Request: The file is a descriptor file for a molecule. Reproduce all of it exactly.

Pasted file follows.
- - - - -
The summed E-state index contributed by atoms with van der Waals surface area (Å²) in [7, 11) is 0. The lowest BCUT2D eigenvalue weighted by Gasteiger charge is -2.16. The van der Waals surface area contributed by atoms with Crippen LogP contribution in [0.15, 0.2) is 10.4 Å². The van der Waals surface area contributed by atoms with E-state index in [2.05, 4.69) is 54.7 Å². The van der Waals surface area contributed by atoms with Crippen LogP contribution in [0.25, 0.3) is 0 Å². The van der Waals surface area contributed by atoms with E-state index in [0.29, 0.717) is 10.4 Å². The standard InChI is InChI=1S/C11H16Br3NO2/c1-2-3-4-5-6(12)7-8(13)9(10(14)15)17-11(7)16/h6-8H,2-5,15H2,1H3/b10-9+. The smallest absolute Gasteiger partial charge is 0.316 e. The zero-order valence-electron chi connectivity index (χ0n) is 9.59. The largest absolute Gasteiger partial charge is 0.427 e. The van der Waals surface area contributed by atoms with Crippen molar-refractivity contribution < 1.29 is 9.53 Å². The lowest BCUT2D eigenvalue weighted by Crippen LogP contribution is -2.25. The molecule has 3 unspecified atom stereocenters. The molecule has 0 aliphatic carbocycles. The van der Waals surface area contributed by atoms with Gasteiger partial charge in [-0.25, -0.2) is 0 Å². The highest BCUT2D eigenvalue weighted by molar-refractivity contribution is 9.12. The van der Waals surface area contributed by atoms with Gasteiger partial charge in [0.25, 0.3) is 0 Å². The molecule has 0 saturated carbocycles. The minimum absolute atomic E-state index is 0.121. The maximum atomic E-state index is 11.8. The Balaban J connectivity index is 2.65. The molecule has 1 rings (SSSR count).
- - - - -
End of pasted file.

The summed E-state index contributed by atoms with van der Waals surface area (Å²) in [7, 11) is 0. The lowest BCUT2D eigenvalue weighted by Gasteiger charge is -2.16. The van der Waals surface area contributed by atoms with Crippen LogP contribution in [0.15, 0.2) is 10.4 Å². The van der Waals surface area contributed by atoms with E-state index in [2.05, 4.69) is 54.7 Å². The van der Waals surface area contributed by atoms with Crippen LogP contribution in [0.25, 0.3) is 0 Å². The van der Waals surface area contributed by atoms with E-state index in [0.29, 0.717) is 10.4 Å². The standard InChI is InChI=1S/C11H16Br3NO2/c1-2-3-4-5-6(12)7-8(13)9(10(14)15)17-11(7)16/h6-8H,2-5,15H2,1H3/b10-9+. The smallest absolute Gasteiger partial charge is 0.316 e. The zero-order valence-electron chi connectivity index (χ0n) is 9.59. The largest absolute Gasteiger partial charge is 0.427 e. The van der Waals surface area contributed by atoms with Crippen molar-refractivity contribution < 1.29 is 9.53 Å². The lowest BCUT2D eigenvalue weighted by Crippen LogP contribution is -2.25. The molecule has 3 unspecified atom stereocenters. The molecule has 0 aliphatic carbocycles. The van der Waals surface area contributed by atoms with Gasteiger partial charge in [-0.25, -0.2) is 0 Å². The highest BCUT2D eigenvalue weighted by molar-refractivity contribution is 9.12. The van der Waals surface area contributed by atoms with Gasteiger partial charge in [0.25, 0.3) is 0 Å². The molecule has 0 saturated carbocycles. The minimum absolute atomic E-state index is 0.121. The maximum atomic E-state index is 11.8. The Balaban J connectivity index is 2.65. The molecule has 1 rings (SSSR count).